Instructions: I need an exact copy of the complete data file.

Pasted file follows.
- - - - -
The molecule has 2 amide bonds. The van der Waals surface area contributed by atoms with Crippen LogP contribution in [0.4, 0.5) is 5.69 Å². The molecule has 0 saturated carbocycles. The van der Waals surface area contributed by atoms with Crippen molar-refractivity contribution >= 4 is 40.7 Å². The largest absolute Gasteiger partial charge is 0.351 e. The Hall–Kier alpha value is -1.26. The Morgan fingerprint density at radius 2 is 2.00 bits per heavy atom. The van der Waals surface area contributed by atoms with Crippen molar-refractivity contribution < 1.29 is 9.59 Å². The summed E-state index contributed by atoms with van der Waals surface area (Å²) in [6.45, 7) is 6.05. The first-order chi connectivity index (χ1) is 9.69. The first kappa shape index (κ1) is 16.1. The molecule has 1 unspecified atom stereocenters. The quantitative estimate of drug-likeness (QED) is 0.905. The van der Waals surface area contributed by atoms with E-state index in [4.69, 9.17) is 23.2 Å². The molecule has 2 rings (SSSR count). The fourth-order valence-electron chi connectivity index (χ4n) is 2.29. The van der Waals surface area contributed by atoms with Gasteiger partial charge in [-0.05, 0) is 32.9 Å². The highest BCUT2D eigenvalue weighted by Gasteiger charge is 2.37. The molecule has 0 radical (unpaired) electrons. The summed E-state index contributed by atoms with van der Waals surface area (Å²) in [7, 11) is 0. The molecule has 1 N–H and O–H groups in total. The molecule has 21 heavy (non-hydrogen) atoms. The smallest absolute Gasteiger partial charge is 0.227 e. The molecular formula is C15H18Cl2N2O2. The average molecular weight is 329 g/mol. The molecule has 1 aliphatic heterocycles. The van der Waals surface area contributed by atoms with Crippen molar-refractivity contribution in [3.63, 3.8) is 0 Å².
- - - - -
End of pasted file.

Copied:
The molecule has 2 amide bonds. The van der Waals surface area contributed by atoms with Crippen LogP contribution in [0.4, 0.5) is 5.69 Å². The molecule has 0 saturated carbocycles. The van der Waals surface area contributed by atoms with Crippen molar-refractivity contribution >= 4 is 40.7 Å². The largest absolute Gasteiger partial charge is 0.351 e. The Hall–Kier alpha value is -1.26. The Morgan fingerprint density at radius 2 is 2.00 bits per heavy atom. The van der Waals surface area contributed by atoms with Crippen molar-refractivity contribution < 1.29 is 9.59 Å². The summed E-state index contributed by atoms with van der Waals surface area (Å²) in [6.45, 7) is 6.05. The first-order chi connectivity index (χ1) is 9.69. The first kappa shape index (κ1) is 16.1. The molecule has 1 unspecified atom stereocenters. The quantitative estimate of drug-likeness (QED) is 0.905. The van der Waals surface area contributed by atoms with E-state index in [4.69, 9.17) is 23.2 Å². The molecule has 2 rings (SSSR count). The fourth-order valence-electron chi connectivity index (χ4n) is 2.29. The van der Waals surface area contributed by atoms with Gasteiger partial charge in [-0.05, 0) is 32.9 Å². The highest BCUT2D eigenvalue weighted by Gasteiger charge is 2.37. The molecule has 0 radical (unpaired) electrons. The summed E-state index contributed by atoms with van der Waals surface area (Å²) in [7, 11) is 0. The molecule has 1 N–H and O–H groups in total. The molecule has 21 heavy (non-hydrogen) atoms. The smallest absolute Gasteiger partial charge is 0.227 e. The molecular formula is C15H18Cl2N2O2. The average molecular weight is 329 g/mol. The molecule has 1 aliphatic heterocycles. The van der Waals surface area contributed by atoms with Crippen molar-refractivity contribution in [3.63, 3.8) is 0 Å².